tab2
Table 2: Comparison of CA-125 and neutrophil to lymphocyte ratio (NLR) among underweight, normal to overweight, and obesity patients according to the treatment time.

Furthermore, the rate of optimal debulking surgery was also different between underweight and obesity patient groups after surgery, in spite of no differences of CA-125 and NLR. Thus, we also did subgroup analyses according to whether optimal debulking surgery was performed and observed that CA-125 and NLR were not different among underweight, normal to overweight, and obesity patients who underwent optimal debulking surgery (median value of CA-125, 71 versus 76.5 versus 65 U/mL; : median value of NLR, 2.58 versus 2.37 versus 2.68; ) and suboptimal debulking surgery (median value of CA-125, 216.8 versus 202 versus 105 U/mL; : median value of NLR, 2.53 versus 3.05 versus 3.71; ).

On the other hand, underweight patients after treatment showed higher NLR than those with obesity, in spite of no differences of confounding factors between two groups (median value, 2.15 versus 1.47; ).

3.3. Degree of Weight Loss Effects on Prognosis in Underweight Patients after Treatment

Next, we compared clinicopathologic characteristics and prognosis according to the degree of weight loss, only in patients with underweight status after treatment. All 29 patients with underweight status after treatment were divided into two subgroups according to the following criteria: weight loss ≥10% versus <10% from the body weight at diagnosis. Clinicopathologic characteristics based on the degree of weight loss are summarized in Supplementary Table 2. Although there were no differences in age, FIGO stage, histology, grade, neoadjuvant chemotherapy, cycles of adjuvant chemotherapy, CA-125, and NLR between two subgroups, the success rate of optimal debulking surgery was higher in underweight patients with weight loss <10% than in those with weight loss ≥10% (83.3% versus 36.4%; ).

Furthermore, underweight patients with weight loss ≥10% showed poor PFS and OS in comparison with those with weight loss <10% (PFS, median value, 3.5 versus 16.8 months; OS, median value, 23.7 versus 58.1 months; Figure 3). Weight loss ≥10% was also a poor prognostic factor for PFS and OS when adjusted with other clinicopathologic factors (adjusted HRs, 6.90 and 15.27; 95% CIs, 1.51–31.54 and 1.42–164.5; Table 3).

tab3
Table 3: Clinicopathologic factors affecting progression-free and overall survivals in 29 patients who showed underweight after treatment.
349546.fig.003
Figure 3: Kaplan-Meier analyses with the log-rank test for comparing progression-free survival and overall survival between weight loss ≥10% and <10% in underweight patients after treatment.

4. Discussion

In terms of the association between BMI and cancer risk and prognosis, most of the studies have focused mainly on the impact of obesity, because deleterious mechanisms related to obesity are expected to be unfavorable to cancer patients [16]. The metabolic syndrome, a cluster of risk factors for cardiovascular disease and type 2 diabetes, is considered to play a central role in this relationship [1719].

However, excessive weight loss can also be associated with poor prognosis, because it has similar features to cancer cachexia, a complex metabolic condition characterized by loss of skeletal muscle and body weight, developed in progressive disease [20, 21].

Epidemiologically, the relationship between the risk of mortality and BMI is known to be U-shaped with the increased risk related to either cachexia showing very low BMI or obesity demonstrating very high BMI, whereas emerging data indicate that obesity is associated paradoxically with better prognosis in cancer patients [22]. In the current study, we also found that underweight status after treatment was an unfavorable factor for OS in patients with advanced-stage ovarian cancer (adjusted HR, 2.29; 95% CI, 1.08–4.85), whereas obesity was not associated with prognosis, regardless of the treatment time. The lack of an association between obesity and prognosis can be explained by the following reasons. The cut-off value defining obesity is relatively lower in the Asian population than in the Western population (27.5 kg/m2 versus 30 kg/m2), and it may result in different effects of obesity based on race. Moreover, obesity can help patients endure the increased resting energy expenditure (REE) which occurs in cancer [20]. This endurance can help patients with advanced-stage ovarian cancer, with a 5-year survival rate of approximately 30% [23], to maintain their general condition thereby improving survival. These hypotheses were supported by recent epidemiologic data showing no association between obesity and poor prognosis in Asian patients with ovarian cancer [24].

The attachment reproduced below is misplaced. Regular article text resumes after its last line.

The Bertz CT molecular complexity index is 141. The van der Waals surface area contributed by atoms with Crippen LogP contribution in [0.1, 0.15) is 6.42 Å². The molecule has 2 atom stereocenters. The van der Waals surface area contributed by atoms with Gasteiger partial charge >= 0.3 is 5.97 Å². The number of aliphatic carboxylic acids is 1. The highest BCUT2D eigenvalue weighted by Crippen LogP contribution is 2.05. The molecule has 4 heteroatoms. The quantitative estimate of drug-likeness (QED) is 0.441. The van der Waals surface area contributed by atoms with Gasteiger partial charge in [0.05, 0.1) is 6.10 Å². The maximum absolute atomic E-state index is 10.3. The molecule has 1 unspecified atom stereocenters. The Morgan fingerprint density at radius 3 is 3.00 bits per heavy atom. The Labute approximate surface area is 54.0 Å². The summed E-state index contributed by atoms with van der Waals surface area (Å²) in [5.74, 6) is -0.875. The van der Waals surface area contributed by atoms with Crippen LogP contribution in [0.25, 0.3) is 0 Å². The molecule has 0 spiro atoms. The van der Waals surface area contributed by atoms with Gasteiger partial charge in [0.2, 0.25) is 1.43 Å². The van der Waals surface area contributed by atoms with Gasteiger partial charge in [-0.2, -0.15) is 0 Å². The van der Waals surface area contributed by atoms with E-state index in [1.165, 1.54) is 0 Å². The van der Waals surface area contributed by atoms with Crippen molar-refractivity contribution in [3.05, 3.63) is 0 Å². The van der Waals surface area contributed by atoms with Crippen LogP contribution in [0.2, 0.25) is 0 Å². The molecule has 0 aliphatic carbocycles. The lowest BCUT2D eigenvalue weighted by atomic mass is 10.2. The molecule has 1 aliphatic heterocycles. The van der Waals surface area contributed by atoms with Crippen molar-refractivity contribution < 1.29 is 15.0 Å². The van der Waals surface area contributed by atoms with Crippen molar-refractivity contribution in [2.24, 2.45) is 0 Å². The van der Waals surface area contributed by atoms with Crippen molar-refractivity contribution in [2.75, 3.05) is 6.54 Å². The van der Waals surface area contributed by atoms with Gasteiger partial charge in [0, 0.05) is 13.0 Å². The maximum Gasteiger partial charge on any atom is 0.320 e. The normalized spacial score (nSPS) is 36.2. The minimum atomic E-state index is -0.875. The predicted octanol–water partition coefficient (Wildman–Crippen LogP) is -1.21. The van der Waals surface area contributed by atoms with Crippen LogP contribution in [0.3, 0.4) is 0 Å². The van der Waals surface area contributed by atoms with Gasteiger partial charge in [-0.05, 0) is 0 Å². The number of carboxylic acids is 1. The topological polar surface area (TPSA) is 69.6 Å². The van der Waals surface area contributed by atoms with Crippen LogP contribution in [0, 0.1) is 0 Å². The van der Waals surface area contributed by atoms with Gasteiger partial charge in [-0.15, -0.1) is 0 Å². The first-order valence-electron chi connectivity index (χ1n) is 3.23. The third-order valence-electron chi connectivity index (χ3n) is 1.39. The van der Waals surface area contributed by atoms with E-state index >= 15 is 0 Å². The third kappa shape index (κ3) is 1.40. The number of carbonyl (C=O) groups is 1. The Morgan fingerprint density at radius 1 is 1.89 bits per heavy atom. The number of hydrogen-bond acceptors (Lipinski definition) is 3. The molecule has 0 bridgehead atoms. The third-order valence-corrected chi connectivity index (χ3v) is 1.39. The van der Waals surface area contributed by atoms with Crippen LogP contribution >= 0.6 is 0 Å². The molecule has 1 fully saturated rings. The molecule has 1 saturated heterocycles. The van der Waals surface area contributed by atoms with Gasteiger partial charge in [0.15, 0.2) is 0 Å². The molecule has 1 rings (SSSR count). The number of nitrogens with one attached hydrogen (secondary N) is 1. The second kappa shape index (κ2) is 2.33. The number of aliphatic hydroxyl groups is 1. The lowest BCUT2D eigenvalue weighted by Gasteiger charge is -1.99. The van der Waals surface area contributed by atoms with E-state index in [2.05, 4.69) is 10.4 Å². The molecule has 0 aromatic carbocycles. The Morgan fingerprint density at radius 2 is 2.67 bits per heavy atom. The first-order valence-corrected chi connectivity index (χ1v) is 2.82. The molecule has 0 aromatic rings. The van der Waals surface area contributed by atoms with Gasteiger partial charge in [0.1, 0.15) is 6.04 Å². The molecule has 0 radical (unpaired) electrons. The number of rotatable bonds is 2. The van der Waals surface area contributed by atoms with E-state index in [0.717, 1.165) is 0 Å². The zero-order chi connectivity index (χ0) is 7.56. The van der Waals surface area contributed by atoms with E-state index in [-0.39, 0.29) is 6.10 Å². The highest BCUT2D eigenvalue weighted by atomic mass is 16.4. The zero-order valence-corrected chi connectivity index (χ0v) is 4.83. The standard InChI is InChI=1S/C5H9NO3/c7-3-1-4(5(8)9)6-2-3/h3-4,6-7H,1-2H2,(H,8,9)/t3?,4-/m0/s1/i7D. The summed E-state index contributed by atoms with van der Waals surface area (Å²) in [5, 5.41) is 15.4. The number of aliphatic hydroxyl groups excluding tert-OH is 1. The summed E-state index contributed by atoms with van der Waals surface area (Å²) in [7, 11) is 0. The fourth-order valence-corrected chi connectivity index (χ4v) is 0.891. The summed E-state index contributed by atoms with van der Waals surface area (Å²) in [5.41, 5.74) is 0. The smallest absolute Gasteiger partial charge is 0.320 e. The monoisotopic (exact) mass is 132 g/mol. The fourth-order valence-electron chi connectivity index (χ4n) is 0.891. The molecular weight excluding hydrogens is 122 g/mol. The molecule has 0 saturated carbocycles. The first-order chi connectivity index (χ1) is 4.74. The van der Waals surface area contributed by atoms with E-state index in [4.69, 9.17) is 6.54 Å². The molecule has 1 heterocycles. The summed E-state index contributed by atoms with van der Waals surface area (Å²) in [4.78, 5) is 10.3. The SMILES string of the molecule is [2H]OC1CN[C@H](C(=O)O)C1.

However, underweight status can act as a poor prognostic factor in these patients. Theoretically, most patients with advanced-stage ovarian cancer should recover from their underweight status after treatment because the Warburg effect, that is, increased glucose uptake by tumors for glycolysis to generate ATP, is expected to reduce with the decrease of tumor burden after treatment [25]. Inversely, failure to regain weight after treatment indicates that the cancer has potentially progressed, and it is easily identified in patients with cancer cachexia. In cancer cachexia, systemic inflammation is induced and persists due to increased tumor necrosis factor-alpha (TNF-α), interleukin-6 (IL-6), IL-1, and interferon-gamma (IFN-γ). This results in decrease of protein anabolism and caloric intake, while promoting increase of protein catabolism, insulin resistance, lipolysis, and REE. Eventually, loss of muscle mass and strength, loss of whole body fat, ineffective host’s antitumor response, and impaired immunity occur and lead patients to physical disability, diminished quality of life, and reduced survival [20, 2629].